The thing about wordprocessors is not all wordprocessors are created equal. Some offer just barebones text editing, while others, like the leader MSword, are advanced enough to provide any writer with creature comforts like easy menus, great typography and spell-checkers that actually function on an academic level. Ubuntu Karmic comes with OpenOffice 3 (with docx support) and there is also the linux staple Abiword in the repos.
I was pleasantly surprised to find there are alternatives, like Oxygen Office Professional which is OpenOffice with Debian menus and added features, and NeoWin, which is OpenOffice with OSX menus. Both point towards an evolving ecosystem surrounding the OpenOffice suite which emphasises professional service over nuts and bolts computing. Don’t get me wrong, I am very happy that a free and open-source alternative to MSword exists, but I must admit, a desire to possess the same slick interface that MSword 2007 introduced. (Note: Another option is Siag Office, a free office package available on Unix which can be easily ported to Ubuntu. I also found wordgrinder, a console-based word-processor)
Surely it is time for the Ubuntu Community to come up with Human menus for the world’s number one open source wordprocessor? I don’t mean a new colour scheme. I mean the Human interface, the user aspect of computing which all too often gets lost in the abstractions of computer science and the pretensions of geekdom.
Asking the casual Ubuntu user to remove the ubuntu-desktop via a terminal in order to install Oxygen Office is a step many acolytes of open-source are unwilling to take. I myself have not yet plucked up the courage to take this radical step. Perhaps in a VM, where I can test for myself the consequences of taking the kind of advice that can quickly turn into a fresh install of a system, that yes, takes time to setup and maintain. A low-maintenance and less invasive approach to solving this problem of removing core libraries would seriously assist in driving wordprocessing evolution to new levels.
If after using OpenOffice, you still feel the urge to install MSword, there are ways to do this. After failing to get Office 2002 installed via Wine, (the installer fails despite my coaxing and overides), I got Office 2000 to install flawlessly.
Bordeaux appears to be a $20 commerical front-end to WINE which allows you to install Microsoft Office 2007 and earlier versions. There is also crossover linux from CodeWeavers. The Ubuntu Community also gives assistance with this helpful page. And also here. After a year spent MSword free, I must admit, I feel the urge to write again on MSword. Ooo just seems to bring out the geek in me. So here’s to the fender stratocaster of wordpressing. The wordprocessor that freed me from Wordperfect secretaries and the XYwrite blues.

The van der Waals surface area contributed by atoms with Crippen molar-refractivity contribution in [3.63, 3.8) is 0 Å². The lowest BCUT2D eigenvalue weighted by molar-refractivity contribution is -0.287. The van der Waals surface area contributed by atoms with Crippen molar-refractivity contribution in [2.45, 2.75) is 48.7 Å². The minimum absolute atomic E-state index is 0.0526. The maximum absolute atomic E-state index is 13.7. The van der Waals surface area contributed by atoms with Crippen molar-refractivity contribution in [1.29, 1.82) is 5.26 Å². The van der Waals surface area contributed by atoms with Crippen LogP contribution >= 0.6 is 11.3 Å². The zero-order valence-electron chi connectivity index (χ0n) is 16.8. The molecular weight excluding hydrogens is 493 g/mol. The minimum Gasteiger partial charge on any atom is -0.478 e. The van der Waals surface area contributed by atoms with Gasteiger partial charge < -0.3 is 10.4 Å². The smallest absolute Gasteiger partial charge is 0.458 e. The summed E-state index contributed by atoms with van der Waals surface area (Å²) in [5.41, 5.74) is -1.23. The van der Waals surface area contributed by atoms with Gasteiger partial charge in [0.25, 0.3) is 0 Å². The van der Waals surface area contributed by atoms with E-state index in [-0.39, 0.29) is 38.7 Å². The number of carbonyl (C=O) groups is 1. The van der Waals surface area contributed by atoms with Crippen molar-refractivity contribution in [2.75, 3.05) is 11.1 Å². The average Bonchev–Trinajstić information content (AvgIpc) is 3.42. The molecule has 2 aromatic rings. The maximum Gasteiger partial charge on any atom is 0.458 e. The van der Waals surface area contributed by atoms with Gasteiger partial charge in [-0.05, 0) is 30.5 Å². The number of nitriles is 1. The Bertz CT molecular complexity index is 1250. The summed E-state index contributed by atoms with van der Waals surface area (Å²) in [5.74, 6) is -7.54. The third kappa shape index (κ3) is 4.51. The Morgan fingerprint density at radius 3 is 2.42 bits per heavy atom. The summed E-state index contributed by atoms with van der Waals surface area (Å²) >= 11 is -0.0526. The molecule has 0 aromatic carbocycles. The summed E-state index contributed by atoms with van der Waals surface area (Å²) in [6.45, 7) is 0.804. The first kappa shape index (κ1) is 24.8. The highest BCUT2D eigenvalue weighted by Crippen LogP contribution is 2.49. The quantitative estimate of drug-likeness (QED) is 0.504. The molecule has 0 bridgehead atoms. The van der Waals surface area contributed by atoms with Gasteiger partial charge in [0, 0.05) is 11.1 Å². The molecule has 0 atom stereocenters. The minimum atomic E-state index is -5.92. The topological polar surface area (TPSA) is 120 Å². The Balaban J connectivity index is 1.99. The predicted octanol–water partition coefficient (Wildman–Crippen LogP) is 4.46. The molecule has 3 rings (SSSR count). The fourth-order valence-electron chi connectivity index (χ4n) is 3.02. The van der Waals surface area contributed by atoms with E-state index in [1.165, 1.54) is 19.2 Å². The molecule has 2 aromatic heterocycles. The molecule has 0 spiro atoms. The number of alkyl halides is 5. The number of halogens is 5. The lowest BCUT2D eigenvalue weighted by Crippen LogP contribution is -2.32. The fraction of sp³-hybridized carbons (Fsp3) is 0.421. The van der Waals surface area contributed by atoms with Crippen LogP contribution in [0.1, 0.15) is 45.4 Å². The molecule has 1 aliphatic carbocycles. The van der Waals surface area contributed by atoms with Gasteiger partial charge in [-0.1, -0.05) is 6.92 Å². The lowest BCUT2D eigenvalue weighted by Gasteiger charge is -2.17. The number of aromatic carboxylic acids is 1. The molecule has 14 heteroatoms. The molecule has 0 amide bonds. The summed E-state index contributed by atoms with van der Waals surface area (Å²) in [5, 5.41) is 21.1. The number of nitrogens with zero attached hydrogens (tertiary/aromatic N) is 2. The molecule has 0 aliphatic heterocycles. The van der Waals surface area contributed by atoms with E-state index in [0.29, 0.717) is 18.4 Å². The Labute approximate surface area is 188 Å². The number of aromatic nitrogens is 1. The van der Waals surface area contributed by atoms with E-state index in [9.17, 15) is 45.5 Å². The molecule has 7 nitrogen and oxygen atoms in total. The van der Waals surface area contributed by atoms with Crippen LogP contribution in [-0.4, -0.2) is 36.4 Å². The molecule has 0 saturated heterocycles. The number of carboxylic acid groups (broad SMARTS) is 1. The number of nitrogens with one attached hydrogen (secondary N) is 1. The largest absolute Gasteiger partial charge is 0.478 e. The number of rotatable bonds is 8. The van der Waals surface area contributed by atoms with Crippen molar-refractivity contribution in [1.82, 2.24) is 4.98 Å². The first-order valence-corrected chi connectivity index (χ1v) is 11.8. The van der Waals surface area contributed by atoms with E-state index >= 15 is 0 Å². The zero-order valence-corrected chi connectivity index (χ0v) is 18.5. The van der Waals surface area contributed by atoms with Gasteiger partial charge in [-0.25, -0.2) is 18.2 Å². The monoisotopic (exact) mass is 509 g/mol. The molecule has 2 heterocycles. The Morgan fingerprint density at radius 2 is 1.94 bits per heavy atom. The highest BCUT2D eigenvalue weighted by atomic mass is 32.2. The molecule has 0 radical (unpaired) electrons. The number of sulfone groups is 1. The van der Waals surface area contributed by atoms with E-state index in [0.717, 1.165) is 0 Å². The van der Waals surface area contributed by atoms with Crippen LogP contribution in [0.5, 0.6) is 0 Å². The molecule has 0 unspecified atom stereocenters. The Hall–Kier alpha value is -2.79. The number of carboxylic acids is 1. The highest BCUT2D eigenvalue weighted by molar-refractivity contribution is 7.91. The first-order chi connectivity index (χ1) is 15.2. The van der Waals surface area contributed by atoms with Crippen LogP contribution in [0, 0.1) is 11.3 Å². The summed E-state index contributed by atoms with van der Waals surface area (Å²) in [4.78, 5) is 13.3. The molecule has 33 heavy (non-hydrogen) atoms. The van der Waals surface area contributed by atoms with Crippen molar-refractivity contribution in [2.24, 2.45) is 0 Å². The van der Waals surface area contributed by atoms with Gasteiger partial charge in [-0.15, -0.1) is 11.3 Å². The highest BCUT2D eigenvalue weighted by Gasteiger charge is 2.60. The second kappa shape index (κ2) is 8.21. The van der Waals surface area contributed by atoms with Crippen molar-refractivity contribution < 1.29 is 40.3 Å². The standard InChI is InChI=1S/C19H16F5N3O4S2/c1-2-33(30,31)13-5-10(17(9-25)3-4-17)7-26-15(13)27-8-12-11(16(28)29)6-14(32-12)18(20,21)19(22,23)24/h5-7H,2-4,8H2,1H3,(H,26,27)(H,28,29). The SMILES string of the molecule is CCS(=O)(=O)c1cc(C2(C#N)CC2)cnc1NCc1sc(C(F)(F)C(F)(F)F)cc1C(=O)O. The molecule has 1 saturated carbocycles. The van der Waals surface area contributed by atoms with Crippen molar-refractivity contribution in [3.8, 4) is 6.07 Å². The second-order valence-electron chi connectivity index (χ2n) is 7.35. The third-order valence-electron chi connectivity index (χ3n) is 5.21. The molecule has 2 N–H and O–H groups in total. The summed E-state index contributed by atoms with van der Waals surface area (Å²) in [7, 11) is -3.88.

The first wordprocessor I ever encountered was ZYwrite, which back in the day was available on a floppy disk for DOS. I soon learnt about the more advanced and commercial competition. WordPerfect for example was designed in a period, strange though it may seem, before the mouse became ubiquitous and suffered from the kind of weird key combinations one finds in Gnu Emacs. Nevertheless many secretaries quickly found themselves chained to the programme. I used to punt the joys of MSWord 5 (as opposed to the slower WinWord) and it became my wordprocessor of choice because of its easy menu layout and predictable handling of documents.
Formatting documents is a nightmare when you have to meet deadlines and instead find yourself reading arcane manuals and in some instances debugging a programme. Efficiency is the name of the game when it comes to journalism and copy writing. So after using MSword on Macintosh for a decade and a half, the programme had became a third-arm. Moving to Ubuntu Hardy was therefore like cutting off my leg. I still feel a little wounded, but realise the choice is between pirating software which I cannot afford, keeping up with a $$$-centric Apple system, or using Ubuntu and OpenOffice. Ooo as it is known, still suffers from the quixotical sense of WordPerfect geekiness. There are still too many arcane key combinations or esoteric, non-intuitive menus. I miss my icons, menu bar and visual reference points.